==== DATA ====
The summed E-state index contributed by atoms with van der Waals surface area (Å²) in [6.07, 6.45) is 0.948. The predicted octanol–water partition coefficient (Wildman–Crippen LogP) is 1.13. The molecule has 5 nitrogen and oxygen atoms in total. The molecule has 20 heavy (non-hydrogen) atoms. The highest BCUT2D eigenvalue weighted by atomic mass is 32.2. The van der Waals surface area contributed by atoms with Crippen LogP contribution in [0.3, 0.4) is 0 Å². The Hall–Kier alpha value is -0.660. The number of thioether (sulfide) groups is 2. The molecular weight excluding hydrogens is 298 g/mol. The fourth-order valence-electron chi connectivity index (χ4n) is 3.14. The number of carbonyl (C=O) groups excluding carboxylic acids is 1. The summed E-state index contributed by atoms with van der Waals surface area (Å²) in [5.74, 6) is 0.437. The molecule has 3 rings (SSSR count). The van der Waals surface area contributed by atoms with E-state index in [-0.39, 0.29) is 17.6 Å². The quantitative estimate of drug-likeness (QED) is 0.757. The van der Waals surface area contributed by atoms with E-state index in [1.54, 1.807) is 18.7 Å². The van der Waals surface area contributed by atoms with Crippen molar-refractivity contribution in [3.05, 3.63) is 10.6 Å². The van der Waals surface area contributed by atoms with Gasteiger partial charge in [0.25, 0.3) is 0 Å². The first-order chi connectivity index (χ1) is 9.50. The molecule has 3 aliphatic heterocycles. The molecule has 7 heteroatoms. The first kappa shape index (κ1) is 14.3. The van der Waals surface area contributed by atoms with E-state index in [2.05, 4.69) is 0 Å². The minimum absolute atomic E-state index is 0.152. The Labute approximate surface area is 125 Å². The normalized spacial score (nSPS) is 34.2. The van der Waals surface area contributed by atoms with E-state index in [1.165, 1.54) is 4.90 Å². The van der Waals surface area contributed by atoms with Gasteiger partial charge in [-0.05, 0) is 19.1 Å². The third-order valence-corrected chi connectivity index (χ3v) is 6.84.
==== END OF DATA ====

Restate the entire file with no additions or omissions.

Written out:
The summed E-state index contributed by atoms with van der Waals surface area (Å²) in [6.07, 6.45) is 0.948. The predicted octanol–water partition coefficient (Wildman–Crippen LogP) is 1.13. The molecule has 5 nitrogen and oxygen atoms in total. The molecule has 20 heavy (non-hydrogen) atoms. The highest BCUT2D eigenvalue weighted by atomic mass is 32.2. The van der Waals surface area contributed by atoms with Crippen LogP contribution in [0.3, 0.4) is 0 Å². The Hall–Kier alpha value is -0.660. The number of thioether (sulfide) groups is 2. The molecular weight excluding hydrogens is 298 g/mol. The fourth-order valence-electron chi connectivity index (χ4n) is 3.14. The number of carbonyl (C=O) groups excluding carboxylic acids is 1. The summed E-state index contributed by atoms with van der Waals surface area (Å²) in [5.74, 6) is 0.437. The molecule has 3 rings (SSSR count). The van der Waals surface area contributed by atoms with E-state index in [-0.39, 0.29) is 17.6 Å². The quantitative estimate of drug-likeness (QED) is 0.757. The van der Waals surface area contributed by atoms with E-state index in [1.54, 1.807) is 18.7 Å². The van der Waals surface area contributed by atoms with Crippen molar-refractivity contribution in [3.05, 3.63) is 10.6 Å². The van der Waals surface area contributed by atoms with Gasteiger partial charge in [0.25, 0.3) is 0 Å². The first-order chi connectivity index (χ1) is 9.50. The molecule has 3 aliphatic heterocycles. The molecule has 7 heteroatoms. The first kappa shape index (κ1) is 14.3. The van der Waals surface area contributed by atoms with E-state index in [2.05, 4.69) is 0 Å². The minimum absolute atomic E-state index is 0.152. The Labute approximate surface area is 125 Å². The normalized spacial score (nSPS) is 34.2. The van der Waals surface area contributed by atoms with E-state index in [1.165, 1.54) is 4.90 Å². The van der Waals surface area contributed by atoms with Gasteiger partial charge in [-0.05, 0) is 19.1 Å². The third-order valence-corrected chi connectivity index (χ3v) is 6.84.